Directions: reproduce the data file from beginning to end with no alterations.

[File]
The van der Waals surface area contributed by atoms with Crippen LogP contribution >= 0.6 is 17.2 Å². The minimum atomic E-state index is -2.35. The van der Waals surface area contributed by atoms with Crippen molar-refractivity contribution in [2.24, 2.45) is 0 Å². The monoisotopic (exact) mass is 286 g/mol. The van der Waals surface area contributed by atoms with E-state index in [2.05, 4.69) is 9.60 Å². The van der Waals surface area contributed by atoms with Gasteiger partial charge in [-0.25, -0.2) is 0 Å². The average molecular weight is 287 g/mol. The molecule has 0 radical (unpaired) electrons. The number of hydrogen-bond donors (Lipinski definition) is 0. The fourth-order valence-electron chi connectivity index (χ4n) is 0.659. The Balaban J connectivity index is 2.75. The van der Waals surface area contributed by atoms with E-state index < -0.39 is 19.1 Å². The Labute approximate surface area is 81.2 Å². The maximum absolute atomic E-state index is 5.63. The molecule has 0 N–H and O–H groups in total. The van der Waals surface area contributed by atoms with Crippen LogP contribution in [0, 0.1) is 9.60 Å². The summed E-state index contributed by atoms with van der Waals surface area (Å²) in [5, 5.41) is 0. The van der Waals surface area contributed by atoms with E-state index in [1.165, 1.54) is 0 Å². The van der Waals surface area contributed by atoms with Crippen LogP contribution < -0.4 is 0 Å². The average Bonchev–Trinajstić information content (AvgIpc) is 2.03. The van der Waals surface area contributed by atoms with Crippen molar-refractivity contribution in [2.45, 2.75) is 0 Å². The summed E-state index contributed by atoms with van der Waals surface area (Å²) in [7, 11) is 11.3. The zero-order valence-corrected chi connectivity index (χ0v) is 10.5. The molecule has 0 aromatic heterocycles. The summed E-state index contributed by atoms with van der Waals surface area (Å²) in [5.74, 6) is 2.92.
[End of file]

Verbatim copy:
The van der Waals surface area contributed by atoms with Crippen LogP contribution >= 0.6 is 17.2 Å². The minimum atomic E-state index is -2.35. The van der Waals surface area contributed by atoms with Crippen molar-refractivity contribution in [2.24, 2.45) is 0 Å². The monoisotopic (exact) mass is 286 g/mol. The van der Waals surface area contributed by atoms with E-state index in [2.05, 4.69) is 9.60 Å². The van der Waals surface area contributed by atoms with Gasteiger partial charge in [-0.25, -0.2) is 0 Å². The average molecular weight is 287 g/mol. The molecule has 0 radical (unpaired) electrons. The number of hydrogen-bond donors (Lipinski definition) is 0. The fourth-order valence-electron chi connectivity index (χ4n) is 0.659. The Balaban J connectivity index is 2.75. The van der Waals surface area contributed by atoms with E-state index < -0.39 is 19.1 Å². The Labute approximate surface area is 81.2 Å². The maximum absolute atomic E-state index is 5.63. The molecule has 0 N–H and O–H groups in total. The van der Waals surface area contributed by atoms with Crippen LogP contribution in [0, 0.1) is 9.60 Å². The summed E-state index contributed by atoms with van der Waals surface area (Å²) in [5, 5.41) is 0. The van der Waals surface area contributed by atoms with E-state index in [1.165, 1.54) is 0 Å². The van der Waals surface area contributed by atoms with Crippen LogP contribution < -0.4 is 0 Å². The average Bonchev–Trinajstić information content (AvgIpc) is 2.03. The van der Waals surface area contributed by atoms with Crippen molar-refractivity contribution in [2.45, 2.75) is 0 Å². The summed E-state index contributed by atoms with van der Waals surface area (Å²) in [7, 11) is 11.3. The zero-order valence-corrected chi connectivity index (χ0v) is 10.5. The molecule has 0 aromatic heterocycles. The summed E-state index contributed by atoms with van der Waals surface area (Å²) in [5.74, 6) is 2.92.